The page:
North Carolina’s estuaries - the place where freshwater and saltwater meet - are home to things like shellfish, plants, fish and turtles. Researchers in Morehead City are studying the human impacts from climate change which is leading to warmer waters and declining populations of turtles. This piece was produced by UNC Media Hub.
AVA PUKATCH: At the loading deck of the UNC Institute of Marine Sciences, 17 undergraduate students gather for class. These students are part of a Field Site program where they spend the semester in Morehead City exploring the “living classroom” of the North Carolina coast.
GODFREY “I’m going to open up the turtle now. There will be blood.”
Today’s lesson? A necropsy or dissection of a green sea turtle. It’s covered in barnacles and algae and sits on a blue plastic storage lid on a white folding table.
Matthew Godfrey, a sea turtle biologist with the North Carolina Wildlife Resource Commission, leads the necropsy. He said this turtle died from a cold stun. That occurs when water temperature drops below 50 degrees. Turtles become lethargic - unable to swim and float to the surface leading to health issues or death.
MATTHEW GODFREY: That's what happened to this guy. And it's the case now for the past 10 years that we've recorded at least 100 cold-stunned turtles every year, sometimes 1000, sometimes 2000 turtles.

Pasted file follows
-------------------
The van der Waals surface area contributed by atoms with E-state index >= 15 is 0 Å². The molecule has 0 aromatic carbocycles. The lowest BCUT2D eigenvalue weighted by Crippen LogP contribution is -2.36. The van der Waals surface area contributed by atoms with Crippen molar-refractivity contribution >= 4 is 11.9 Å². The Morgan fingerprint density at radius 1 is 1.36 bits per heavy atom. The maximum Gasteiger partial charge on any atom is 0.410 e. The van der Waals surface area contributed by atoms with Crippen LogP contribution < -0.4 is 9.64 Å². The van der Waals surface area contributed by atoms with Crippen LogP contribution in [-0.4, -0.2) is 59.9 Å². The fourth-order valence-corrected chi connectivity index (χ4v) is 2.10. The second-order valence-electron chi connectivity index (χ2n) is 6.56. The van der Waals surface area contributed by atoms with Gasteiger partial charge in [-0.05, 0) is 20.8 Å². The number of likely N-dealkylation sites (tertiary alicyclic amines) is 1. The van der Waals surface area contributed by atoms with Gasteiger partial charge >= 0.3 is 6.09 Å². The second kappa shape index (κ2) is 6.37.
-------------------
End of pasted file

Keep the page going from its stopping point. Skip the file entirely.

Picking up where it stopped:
PUKATCH: Ken Lohmann, a professor of marine biology at UNC, said sea turtle conservationists believe cold stuns are not only becoming more frequent but also more severe.
KEN LOHMANN: It's difficult to say with certainty what the cause is but certainly a reasonable speculation would be that as the oceans warm, the turtles go a little bit further north than they normally would.
PUKATCH: Lohmann said these turtles can be caught by surprise because they do not have the normal warning signs to migrate down south.
Godfrey said the increase in temperatures from climate change not only causes premature deaths in turtles, but prevents the population from growing.
GODFREY: There's concern about temperatures will become much warmer on nesting beaches, there'll be more females produced, fewer males and maybe the population will become overly female biased and not have enough males to fertilize eggs.
PUKATCH: The sex of a sea turtle is determined by the heat of the sand. The warmer it is, the more likely a female will be born from the egg. In North Carolina, Godfrey said females are favored 2:1 - and the one he is working on is also female.
Lohmann said discoveries from necropsies like Godfrey’s can help lead to changes. After turtles were discovered to be drowning from shrimping nets, turtle excluder devices became mandated in the late 1980s.
LOHMANN: By keeping an eye on animals that are stranding either dead or dying, we can become aware of threats in the environment and take action to try to remedy them.
PUKATCH: Jillian Daly, a student who attended the necropsy workshop, said it was interesting to see the inside of the turtle after it was affected by a cold stun.
JILLIAN DALY: It happens here in North Carolina all the time. There's nothing the turtles can do because they’re just in the wrong place at the wrong time.
PUKATCH: Godfrey will share the data on species, age, health status and potential threats discovered during the necropsy with the Federal Sea Turtle Stranding Office. Researcher’s work on necropsies can lead to more discoveries to combat declining turtle populations.
In Morehead City, I’m Ava Pukatch.